Objective: Our purpose was to assess the usefulness of the polymerase chain reaction assay for detection of human papillomavirus infection for prognostic value in the triage strategies for high-grade (grade 2 or 3) cervical intraepithelial neoplasia in women referred for colposcopy after abnormal Papanicolaou smears.
Study design: A total of 1007 women referred to a colposcopic clinic providing care for an indigent population were studied. Four hundred fifty-four women were referred after two Papanicolaou smears reported as atypical squamous cells of undetermined significance or low grade-squamous cervical intraepithelial lesion, and 553 were referred after a single smear reported as high-grade squamous intraepithelial lesion. All women had a cervical smear, colposcopy-directed biopsy, and endocervical curettage performed. A sample for human papillomavirus deoxyribonucleic acid detection by polymerase chain reaction was obtained.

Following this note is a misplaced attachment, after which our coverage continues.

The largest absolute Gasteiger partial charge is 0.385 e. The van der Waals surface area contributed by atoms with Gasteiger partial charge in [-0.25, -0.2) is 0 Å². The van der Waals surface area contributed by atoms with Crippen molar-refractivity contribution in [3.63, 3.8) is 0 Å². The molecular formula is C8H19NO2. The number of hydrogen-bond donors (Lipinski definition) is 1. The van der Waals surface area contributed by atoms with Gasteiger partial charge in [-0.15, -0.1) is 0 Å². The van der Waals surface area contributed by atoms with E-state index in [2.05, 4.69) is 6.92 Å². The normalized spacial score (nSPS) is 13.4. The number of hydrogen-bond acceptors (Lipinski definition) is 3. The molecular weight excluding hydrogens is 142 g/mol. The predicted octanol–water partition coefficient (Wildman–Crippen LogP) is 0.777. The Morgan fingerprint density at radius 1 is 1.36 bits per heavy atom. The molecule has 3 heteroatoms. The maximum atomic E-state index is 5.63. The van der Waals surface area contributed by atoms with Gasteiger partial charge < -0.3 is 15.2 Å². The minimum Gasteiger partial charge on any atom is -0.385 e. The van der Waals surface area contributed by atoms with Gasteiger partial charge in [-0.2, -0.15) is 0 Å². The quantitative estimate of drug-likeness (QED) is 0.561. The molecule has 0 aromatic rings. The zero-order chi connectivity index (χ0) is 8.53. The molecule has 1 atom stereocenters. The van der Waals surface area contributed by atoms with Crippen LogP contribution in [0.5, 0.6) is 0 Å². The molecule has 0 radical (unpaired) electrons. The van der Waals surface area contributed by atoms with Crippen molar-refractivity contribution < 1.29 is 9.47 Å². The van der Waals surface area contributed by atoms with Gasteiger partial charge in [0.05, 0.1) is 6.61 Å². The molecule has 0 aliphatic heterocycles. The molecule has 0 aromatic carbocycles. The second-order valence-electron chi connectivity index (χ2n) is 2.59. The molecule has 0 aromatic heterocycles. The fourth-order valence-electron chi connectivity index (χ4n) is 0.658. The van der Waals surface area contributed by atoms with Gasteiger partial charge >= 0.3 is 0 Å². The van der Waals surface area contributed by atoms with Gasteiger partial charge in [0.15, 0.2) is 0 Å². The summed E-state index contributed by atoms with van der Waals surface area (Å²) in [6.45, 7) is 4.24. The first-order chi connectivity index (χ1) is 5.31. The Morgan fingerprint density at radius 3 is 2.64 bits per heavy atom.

Results: High-risk human papillomavirus types were detected in 463 (46%) of 1007 women studied. There was a significant increase of the frequency of high-risk human papillomavirus by the increasing severity of biopsy findings ranging from 32.7% in women without cervical intraepithelial neoplasia on biopsy to 60% in women having grade 2 or 3 on the biopsy specimen. Women having a negative Papanicolaou smear found to have high-risk human papillomavirus deoxyribonucleic acid at the time of colposcopy had a significantly higher rate of grade 2 or 3 cervical intraepithelial neoplasia on the biopsy specimen than did women without high-risk human papillomavirus. There was no such difference observed in women with a cytologic finding of low- or high-grade squamous intraepithelial lesions at the time of colposcopy. The polymerase chain reaction assay appears to be more sensitive than the commercial human papillomavirus profile test. The positive predictive value for grade 2 or 3 cervical intraepithelial neoplasia of both tests was similar (21.7% and 22.8%, respectively).
Conclusion: The human papillomavirus is associated with high-grade cervical intraepithelial neoplasia, but the screening for human papillomavirus deoxyribonucleic acid does not have prognostic value in women reported as having atypical squamous cells of undetermined significance or low-grade squamous intraepithelial lesions on two precolposcopy Papanicolaou smears.